Tempting though it is to try to delegate the problem to Kickstarter and its like, that's not done by throwing gifts at developers. The situation has prompted a variety of writers to claim Eric Raymond's dictum -- many eyes making all bugs shallow -- is false. I disagree with them; I think Raymond has a great point, but the utopianism that sees volunteer communities as the answer stops short of understanding why people volunteer and volunteer the "many eyes." Usually it's because someone is paying them to.
That's the problem we have to fix, both short-term and long-term. Short term, we need to get a team paid to audit OpenSSL again -- it was last done in 2002. That could be crowdfunded as the Truecrypt audit was, or it could be bankrolled by some of the corporations who care about open source -- a great opportunity to show their bona fides. This should be a one-off activity, in my view.
The question of the steps beyond this -- procedural details, review boards, committees, and certifications and so on -- has proved compelling to some. These will undoubtedly form part of a comprehensive solution and need medium-term attention. Since this work is so critical to so much of our infrastructure, we may well need to look back to the early days of the Internet and create some sort of independent, independently financed brain trust from which we can staff audits and reviews.
But I don't think we have to sweat these details long term. We can safely leave that to the demand created when we identify the reason for the lack of incentive. The reason is OpenSSL is good, available, and free, for sure. But there's a deeper issue: Using it has no consequences. In the inevitable case where a failure of code or concept is discovered, no one is blamed apart from the developers. Shouldn't the commercial entities using the code have done some due diligence? Isn't their lack of investment at least partly to blame? Software freedom delivers rights. What about responsibilities?
They should be employing developers to participate in this crucial project, so they have in-house skills in its close to half-million lines of code. We know who they are. Why haven't they invested? I believe that's the result of the ability of commercial software suppliers (of all kinds, proprietary and open source) to disclaim liability. Unlike pretty much any other kind of commercial venture, the deployers of software are able to disclaim all liability for harm caused by their code. Fix that, and the magic of market forces will fix everything else.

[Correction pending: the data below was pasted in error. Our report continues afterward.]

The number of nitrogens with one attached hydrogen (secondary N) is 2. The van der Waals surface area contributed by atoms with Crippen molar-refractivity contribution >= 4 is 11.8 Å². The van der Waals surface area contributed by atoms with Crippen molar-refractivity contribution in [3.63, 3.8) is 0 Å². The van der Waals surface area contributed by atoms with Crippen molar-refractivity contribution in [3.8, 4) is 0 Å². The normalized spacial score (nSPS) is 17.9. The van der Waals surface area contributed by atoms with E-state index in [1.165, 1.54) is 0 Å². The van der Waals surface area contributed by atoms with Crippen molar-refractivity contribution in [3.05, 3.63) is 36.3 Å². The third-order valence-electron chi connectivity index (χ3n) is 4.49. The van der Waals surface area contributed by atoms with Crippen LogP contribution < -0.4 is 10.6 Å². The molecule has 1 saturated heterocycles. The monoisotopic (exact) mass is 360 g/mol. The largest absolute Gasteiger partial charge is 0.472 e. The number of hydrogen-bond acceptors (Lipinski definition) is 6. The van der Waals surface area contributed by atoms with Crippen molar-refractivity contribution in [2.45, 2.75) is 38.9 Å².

This is not to say the authors of the code should be personally liable. Open source projects don't exist to create code for nonparticipants; they exist as the locus of collaboration for developers. It's not reasonable to hold a project liable for its code quality (even if we should ask serious questions about code quality and governance). But the entities that deploy the code do have a responsibility. They need an incentive to pay developers, pay auditors, and promote quality and accountability. We'll only get that when we fix the liability issue.
This is not a new thought. For example, in a 2008 report the European Union Agency for Network and Information Security said:
Networked systems, however, can cause harm to others, and the Commission should start to tackle this. A good starting point would be to require vendors to certify that their products are secure by default.
We recommend that the EU develop and enforce standards for network connected equipment to be secure by default.
Why has this not happened? I suspect the explanation concerns corporate lobbying by large proprietary software companies. It's time for that to change, while we still have Heartbleed as a recent memory. Open source remains the best model for crypto (as well as most other software); we need to make sure software deployers realize that with great (software) freedom comes great responsibility.
This article, "Stop blaming open source for Heartbleed," was originally published at InfoWorld.com. Read more of the Open Sources blog and follow the latest developments in open source at InfoWorld.com. For the latest business technology news, follow InfoWorld.com on Twitter.